You’ve likely heard of the Zetas before, as they’re one of the most brutal drug cartels in the world. We’ll spare you the details, but they’re famous for making rather gory “examples” out of people — including children. Their history is fascinating too, as, at one time, many members were actually a part of the Mexican army which fought against the cartels. But learning their methods, those military members became their own cartel and took over.
Next: A white supremacist group.
5. Aryan Brotherhood
- This band of white supremacists has an estimated 15,000 members in and out of prison.
White supremacists have been in the news lately, and that includes people associated with the Aryan Brotherhood. Founded as a prison gang more than 50 years ago in the notorious San Quentin State Prison, the Aryan Brotherhood makes up a small percentage of inmates around the country. But the group is responsible for 18-25% of all the murders within state and federal prisons.
Next: Another fearsome outlaw motorcycle gang.
6. Hells Angels
- The Hells Angels may be the most famous outlaw motorcycle club and were founded shortly after the end of World War II.
Another motorcycle gang with its own website and incorporations, the Hells Angels have a worldwide presence. Officially established in 1948 in California, the Hells Angels now have a presence in 56 countries. The history of the Hells Angels is long and rich — with too much detail to go into here. Suffice it to say that they’ve been involved in just about everything you can think of, and it’d be worth it to pick up a book about the club, like the one written by Hunter S. Thompson.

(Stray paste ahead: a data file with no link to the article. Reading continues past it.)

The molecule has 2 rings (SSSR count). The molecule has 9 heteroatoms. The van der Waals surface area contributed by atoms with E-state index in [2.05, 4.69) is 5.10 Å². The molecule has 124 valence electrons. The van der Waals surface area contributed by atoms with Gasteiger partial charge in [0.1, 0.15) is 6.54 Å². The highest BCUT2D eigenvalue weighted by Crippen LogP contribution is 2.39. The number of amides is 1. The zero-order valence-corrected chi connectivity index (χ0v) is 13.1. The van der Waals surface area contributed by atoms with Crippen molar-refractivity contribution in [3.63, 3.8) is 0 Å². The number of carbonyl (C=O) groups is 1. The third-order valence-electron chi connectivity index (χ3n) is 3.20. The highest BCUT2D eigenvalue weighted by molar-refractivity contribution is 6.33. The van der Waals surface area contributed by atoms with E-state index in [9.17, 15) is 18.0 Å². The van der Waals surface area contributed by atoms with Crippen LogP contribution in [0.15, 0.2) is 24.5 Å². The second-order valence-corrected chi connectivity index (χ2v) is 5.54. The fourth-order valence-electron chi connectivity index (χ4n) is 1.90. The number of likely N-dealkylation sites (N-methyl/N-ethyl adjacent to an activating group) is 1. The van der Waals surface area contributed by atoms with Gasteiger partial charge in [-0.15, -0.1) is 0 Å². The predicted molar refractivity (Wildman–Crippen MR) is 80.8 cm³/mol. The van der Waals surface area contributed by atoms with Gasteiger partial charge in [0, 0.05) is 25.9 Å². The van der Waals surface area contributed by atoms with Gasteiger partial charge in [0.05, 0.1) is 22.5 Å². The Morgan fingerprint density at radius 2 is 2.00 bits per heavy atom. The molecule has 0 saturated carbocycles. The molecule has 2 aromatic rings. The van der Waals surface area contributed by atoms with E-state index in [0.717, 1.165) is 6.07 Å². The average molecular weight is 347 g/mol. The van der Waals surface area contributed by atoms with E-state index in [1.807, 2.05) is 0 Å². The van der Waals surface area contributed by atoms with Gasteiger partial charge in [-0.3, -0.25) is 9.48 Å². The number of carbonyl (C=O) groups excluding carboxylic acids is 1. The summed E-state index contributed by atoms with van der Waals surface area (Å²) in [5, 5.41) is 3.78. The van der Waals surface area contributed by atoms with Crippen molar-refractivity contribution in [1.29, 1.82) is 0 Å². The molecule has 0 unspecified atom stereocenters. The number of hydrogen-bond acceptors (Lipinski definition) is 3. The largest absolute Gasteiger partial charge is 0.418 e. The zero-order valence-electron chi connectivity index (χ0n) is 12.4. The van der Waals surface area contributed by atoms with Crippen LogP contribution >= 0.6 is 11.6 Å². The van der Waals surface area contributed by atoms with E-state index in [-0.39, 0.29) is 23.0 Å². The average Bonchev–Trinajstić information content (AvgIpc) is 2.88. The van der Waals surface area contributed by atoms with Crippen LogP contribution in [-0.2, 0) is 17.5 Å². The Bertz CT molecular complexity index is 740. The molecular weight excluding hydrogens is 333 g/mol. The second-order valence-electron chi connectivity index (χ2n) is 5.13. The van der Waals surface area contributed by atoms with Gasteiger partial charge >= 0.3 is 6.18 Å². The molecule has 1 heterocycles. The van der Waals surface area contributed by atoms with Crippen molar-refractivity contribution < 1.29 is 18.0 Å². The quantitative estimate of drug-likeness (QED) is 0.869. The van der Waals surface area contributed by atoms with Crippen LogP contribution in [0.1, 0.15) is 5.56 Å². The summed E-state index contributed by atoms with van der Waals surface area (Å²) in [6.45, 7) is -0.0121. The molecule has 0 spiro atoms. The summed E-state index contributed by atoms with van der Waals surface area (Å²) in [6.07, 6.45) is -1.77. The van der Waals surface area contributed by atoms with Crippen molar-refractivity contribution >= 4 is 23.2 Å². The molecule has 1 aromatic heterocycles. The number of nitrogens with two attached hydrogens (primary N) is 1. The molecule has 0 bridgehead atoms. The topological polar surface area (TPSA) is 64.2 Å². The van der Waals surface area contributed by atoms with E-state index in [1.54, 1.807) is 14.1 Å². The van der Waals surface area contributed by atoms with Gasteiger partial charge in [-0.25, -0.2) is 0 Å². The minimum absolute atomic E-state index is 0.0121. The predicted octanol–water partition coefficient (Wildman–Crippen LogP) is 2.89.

Next: A Chicago-based street gang.
7. Gangster Disciples
- There are an estimated 50,000-100,000 Gangster Disciples.
The Gangster Disciples is actually the sum of two smaller gangs: The High Life Supreme Gangsters and the Black Disciples. In the late 1960s, leaders of the two combined them into a larger street gang, which has been on the loose ever since. The Gangster Disciples are yet another Chicago-based gang, and though they’ve been relatively quiet in recent years, members still occasionally make headlines.
Next: A fearsome outlaw motorcycle gang.
- The 4,000-member Vagos motorcycle club has been making waves recently.
Yet another motorcycle gang, the Vagos can typically be found wearing green and causing havoc in and around the western U.S. Formed in California in the mid-60s, the Vagos have since expanded around the country and even internationally. They were originally called the Psychos before a few members broke off and began calling themselves “Vagos.” And like the Hells Angels, many original members were former military men.
Next: A New York-based gang.
- The Trinitarios are also known as 3ni.
The Trinitarios are another gang, like the Aryan Brotherhood, that was born in prisons and has since spilled into the streets. In this case, the gang is based in New York and is mostly comprised of Dominican immigrants and their relatives. They’ve done it all, too, from murder to rape, kidnapping, and even drug trafficking. In a score for justice, however, the group’s former leader was sentenced to 19 years in prison a few years back for his role in a racketeering conspiracy.
Next: The Mexican Mafia.
10. Mexican Mafia